Myanmar Junta Continues to Block Medicines in Rakhine, Despite Ceasefire

By The Irrawaddy 8 December 2022

Despite the recent ceasefire between Myanmar’s regime and the Arakan Army (AA) in Rakhine State, the regime is still restricting deliveries of pharmaceuticals, according to medics.

Not only private clinics and pharmacies, but public hospitals and rural clinics run by the junta’s health ministry are affected by the restrictions.

A doctor at a rural hospital in northern Rakhine told The Irrawaddy: “We can’t dispense medicines. When we went to the Rakhine State health department last month to take the medicines allocated to our hospital, it said we couldn’t because the Naypyitaw authorities are yet to grant official permission.”

The regime has restricted the supply of medicines into Rakhine since September following renewed fighting with the AA in August.

Rakhine purchases the bulk of its medical supplies from Yangon.

The regime’s blockade of roads and waterways also made it difficult to deliver pharmaceuticals from the capital Sittwe to other townships.

Before that, pharmacies and drug companies in Rakhine had to seek approval from the junta-appointed Rakhine State security and border affairs minister to buy medicines from Yangon.

A doctor at a northern Rakhine State hospital said: “It has been months since some rural hospitals sought approval from the security and border affairs minister. Our hospital was granted permission to take out medicine from Rakhine health department last month. But first, we had to report the quantities, the vehicle license plate, the driver’s details and their route.”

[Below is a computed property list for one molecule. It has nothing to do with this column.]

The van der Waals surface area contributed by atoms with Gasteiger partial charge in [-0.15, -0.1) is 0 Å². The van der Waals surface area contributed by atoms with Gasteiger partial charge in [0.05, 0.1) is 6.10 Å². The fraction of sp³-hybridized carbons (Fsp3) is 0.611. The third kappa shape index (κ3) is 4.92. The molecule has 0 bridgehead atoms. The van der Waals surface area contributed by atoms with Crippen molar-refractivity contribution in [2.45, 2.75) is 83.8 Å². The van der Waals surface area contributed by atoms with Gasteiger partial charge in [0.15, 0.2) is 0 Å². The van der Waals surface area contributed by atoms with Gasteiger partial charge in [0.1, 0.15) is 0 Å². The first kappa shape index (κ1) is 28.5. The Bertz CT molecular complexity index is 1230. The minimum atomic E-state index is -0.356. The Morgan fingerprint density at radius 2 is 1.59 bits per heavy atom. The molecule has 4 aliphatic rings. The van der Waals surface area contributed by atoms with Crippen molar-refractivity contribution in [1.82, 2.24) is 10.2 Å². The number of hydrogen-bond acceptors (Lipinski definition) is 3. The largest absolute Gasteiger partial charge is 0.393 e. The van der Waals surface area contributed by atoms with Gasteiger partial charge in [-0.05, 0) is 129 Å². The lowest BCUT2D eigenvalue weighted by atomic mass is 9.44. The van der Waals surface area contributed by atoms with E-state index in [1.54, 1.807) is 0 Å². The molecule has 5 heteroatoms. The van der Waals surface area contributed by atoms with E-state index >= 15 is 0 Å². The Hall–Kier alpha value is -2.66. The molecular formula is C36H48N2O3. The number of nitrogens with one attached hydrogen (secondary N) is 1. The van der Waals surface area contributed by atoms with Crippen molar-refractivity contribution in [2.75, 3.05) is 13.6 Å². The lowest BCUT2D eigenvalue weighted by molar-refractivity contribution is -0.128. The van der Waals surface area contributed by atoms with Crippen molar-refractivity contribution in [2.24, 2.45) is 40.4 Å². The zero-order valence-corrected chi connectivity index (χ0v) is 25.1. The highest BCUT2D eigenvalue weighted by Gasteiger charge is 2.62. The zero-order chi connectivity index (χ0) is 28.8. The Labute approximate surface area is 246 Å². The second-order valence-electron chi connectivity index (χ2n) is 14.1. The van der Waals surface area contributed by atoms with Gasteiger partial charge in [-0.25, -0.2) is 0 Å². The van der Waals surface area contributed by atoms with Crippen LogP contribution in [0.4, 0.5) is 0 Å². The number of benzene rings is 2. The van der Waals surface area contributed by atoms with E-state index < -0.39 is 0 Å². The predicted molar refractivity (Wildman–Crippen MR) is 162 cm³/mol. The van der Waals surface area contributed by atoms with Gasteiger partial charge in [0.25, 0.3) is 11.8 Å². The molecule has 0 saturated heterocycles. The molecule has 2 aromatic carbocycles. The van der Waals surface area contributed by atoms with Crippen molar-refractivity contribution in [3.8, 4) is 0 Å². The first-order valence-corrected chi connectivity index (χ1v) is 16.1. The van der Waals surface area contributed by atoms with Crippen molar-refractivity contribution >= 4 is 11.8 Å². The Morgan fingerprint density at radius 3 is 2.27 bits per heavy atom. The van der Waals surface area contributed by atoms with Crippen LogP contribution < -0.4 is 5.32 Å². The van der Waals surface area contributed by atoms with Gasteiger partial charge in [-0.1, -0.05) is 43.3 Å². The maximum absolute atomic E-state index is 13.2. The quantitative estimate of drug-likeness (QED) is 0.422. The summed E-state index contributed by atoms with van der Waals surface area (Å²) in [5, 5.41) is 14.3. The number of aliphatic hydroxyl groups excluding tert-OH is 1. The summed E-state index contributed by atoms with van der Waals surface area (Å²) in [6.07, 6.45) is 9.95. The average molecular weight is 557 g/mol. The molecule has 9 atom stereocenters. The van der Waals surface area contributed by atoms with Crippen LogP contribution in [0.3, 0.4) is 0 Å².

But junta soldiers at security checkpoints would check each box and detain the vehicle or boat driver claiming there was extra cotton wool or something, the medic said.

The owner of a private clinic in Mrauk-U said: “The junta imposes restrictions on all types of medicines. It is more difficult to carry medicines than illegal narcotics. Sittwe pharmaceutical firms use different modes of transport and the prices have almost doubled because of rising transport charges.”

Ethnic Rakhine politician U Pe Than said: “It is an evil act to cut the supply of medicines and food. It is indirectly killing people. It is a war crime. The regime should relax restrictions to create some trust or fighting will break out again with the AA.”

On September 27, the regime arrested a rural doctor in Nga Pa Thone village, Myebon Township, while he was bringing pharmaceuticals to his clinic. He was released after weeks in detention. His boat driver remains in detention.

Junta troops in mid-October seized nine boats from Rathedaung, Ponnagyun and Pauktaw townships heading to Sittwe to buy food. All nine drivers are still in regime custody.